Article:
Patent assertion entities have been making some waves in medtech, and one of them appears to have close ties to one of the most recognizable names in the device industry.
Patent assertion entities or patent monetization firms—sometimes called patent trolls—have been wreaking enough havoc in the high-tech world that Congress considered legislation, albeit unsucessfully. Since last year, the medtech industry is getting a taste of them as well.
One such entity has been targeting several orthopedics firms, including industry giant Stryker. And it appears to have ties to one of the most prominent medical device companies in the world: Medtronic.
Generally, patent trolls are lone individuals or small groups that try to assert obscure patents. To do so, they send letters to innumerable companies requesting small payments to simply go away, rather than incur the expense of going to trial, explained patent attorney Jake Holdreith in a presentation at the IBF Medtech Conference in May in Minneapolis. Holdreith is partner at Robins, Kaplan, Miller & Ciresi and was talking in general about the advent of these entities in medtech, and did not refer to any particular case.
He noted that in the medtech world, labeling well-financed, patent assertion firms as trolls would not only be a misnomer, it would underestimate their sophistication and ability. These firms are like high-tech patent trolls in that they don’t make or sell anything based on the patents they own and simply exist to get licensing fees or payouts. But the similarities end there.
“The folks I am talking about today are very selective,” he said. “They are picking high-quality patents. They are targeting very specific technology that’s on the market and they are not looking for a quick hit. They are patient. They are looking for a big multiple of what they put down to buy the patents. They absolutely are capable of and intend to take the patents through trial and collect a verdict if they need to.” However, they would prefer to do a licensing deal, he added.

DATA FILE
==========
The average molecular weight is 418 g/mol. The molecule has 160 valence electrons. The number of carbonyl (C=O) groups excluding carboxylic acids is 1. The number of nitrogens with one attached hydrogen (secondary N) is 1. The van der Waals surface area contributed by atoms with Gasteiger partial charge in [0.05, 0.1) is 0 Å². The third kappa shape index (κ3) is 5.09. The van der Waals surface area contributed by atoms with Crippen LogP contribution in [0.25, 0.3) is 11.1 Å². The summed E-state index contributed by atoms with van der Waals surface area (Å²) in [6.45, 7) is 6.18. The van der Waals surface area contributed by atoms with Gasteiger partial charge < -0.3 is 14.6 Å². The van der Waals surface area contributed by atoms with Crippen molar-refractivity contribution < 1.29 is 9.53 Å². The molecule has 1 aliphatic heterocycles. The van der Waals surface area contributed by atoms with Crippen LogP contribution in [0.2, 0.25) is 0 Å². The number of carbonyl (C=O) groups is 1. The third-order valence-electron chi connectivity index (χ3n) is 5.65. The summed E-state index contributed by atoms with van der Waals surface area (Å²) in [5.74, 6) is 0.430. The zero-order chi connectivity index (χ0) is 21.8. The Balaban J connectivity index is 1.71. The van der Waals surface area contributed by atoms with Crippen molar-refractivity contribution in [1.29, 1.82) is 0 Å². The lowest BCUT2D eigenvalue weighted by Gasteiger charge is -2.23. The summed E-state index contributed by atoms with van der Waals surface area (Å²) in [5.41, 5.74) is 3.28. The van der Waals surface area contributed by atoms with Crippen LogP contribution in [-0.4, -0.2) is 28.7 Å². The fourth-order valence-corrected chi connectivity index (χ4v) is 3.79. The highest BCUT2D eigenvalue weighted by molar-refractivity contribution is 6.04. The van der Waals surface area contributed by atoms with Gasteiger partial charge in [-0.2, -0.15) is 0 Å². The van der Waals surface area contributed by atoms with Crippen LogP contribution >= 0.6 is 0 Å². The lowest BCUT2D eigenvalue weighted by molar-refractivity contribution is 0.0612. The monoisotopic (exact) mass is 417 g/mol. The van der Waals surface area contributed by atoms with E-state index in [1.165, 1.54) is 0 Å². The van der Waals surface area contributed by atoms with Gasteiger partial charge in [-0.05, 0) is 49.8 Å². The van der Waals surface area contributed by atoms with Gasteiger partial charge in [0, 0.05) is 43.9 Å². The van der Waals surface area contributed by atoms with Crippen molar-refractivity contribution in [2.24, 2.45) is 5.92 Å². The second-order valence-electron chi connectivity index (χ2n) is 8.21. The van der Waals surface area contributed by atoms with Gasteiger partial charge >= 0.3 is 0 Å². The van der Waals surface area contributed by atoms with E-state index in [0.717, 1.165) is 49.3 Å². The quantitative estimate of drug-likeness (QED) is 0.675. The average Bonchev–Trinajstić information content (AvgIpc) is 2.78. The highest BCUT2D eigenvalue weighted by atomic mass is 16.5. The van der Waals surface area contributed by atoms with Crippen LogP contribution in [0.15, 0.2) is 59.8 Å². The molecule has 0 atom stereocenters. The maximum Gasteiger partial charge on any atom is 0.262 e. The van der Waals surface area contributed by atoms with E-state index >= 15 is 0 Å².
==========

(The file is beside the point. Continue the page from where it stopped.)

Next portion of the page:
“It’s not to say that it’s not behavior that many people find unpleasant and destructive, but it’s a different model,” he said.
Others choose not to make such a distinction. In an article titled, “Patent Trolls Invade Medtech,” David Dykeman, a patent attorney with Greenberg Traurig, and colleague Michael Cohen, describe this phenomenon of such nonpracticing entities suing firms, calling particular attention to Delaware entity Orthophoenix LLC. The company has sued eight orthopedics firms, including Stryker. One case involving Globus Medical and Soteira has settled.
Orthophoenix was created on April 25 of last year. The very next day, it bought "500 patents and applications" related to Kyphon technology from Medtronic, according to the complaint Orthophoenix filed against Stryker in October.
Kyphon, of course, is the spine technology company that Medtronic acquired back in 2007 for roughly $4 billion and was the signature deal under former CEO Bill Hawkins.
According to court documents filed by Stryker, Orthophoenix is led by Erich Spangenberg, CEO of IPNav, a known patent assertion entity. Spangenberg and his tactics were profiled in a New York Times article last year.
In court documents, Stryker states that Orthophoenix contacted the company soon after its incorporation and, when talks went nowhere, sued Stryker on Oct. 1. In a June 13 filing, the orthopedics powerhouse stated that it is now ready to present oral arguments regarding a motion in which it requested to include Medtronic and IPNav as codefendants in its counterclaims against Orthophoenix.
In that motion, which was filed in May, Stryker alleged that: “Orthophoenix, IPNav, and Medtronic engaged in concerted activity affecting interstate commerce including, but not limited to, substantial efforts to assert knowingly invalid and/or noninfringed patents against competitors such as Stryker in an effort to unfairly and illegally restrain trade in violation of antitrust laws.”
The motion also alleges that, “Stryker believes that discovery will show that as part of this transaction or a related transaction, Medtronic has received or will receive additional consideration for these patents based on their licensing or assertion by Orthophoenix and/or IPNav.”
A Stryker spokeswoman declined to comment on the pending lawsuit. Lawyers for other defendants sued by Orthophoenix either didn’t respond to inquiries or declined to comment.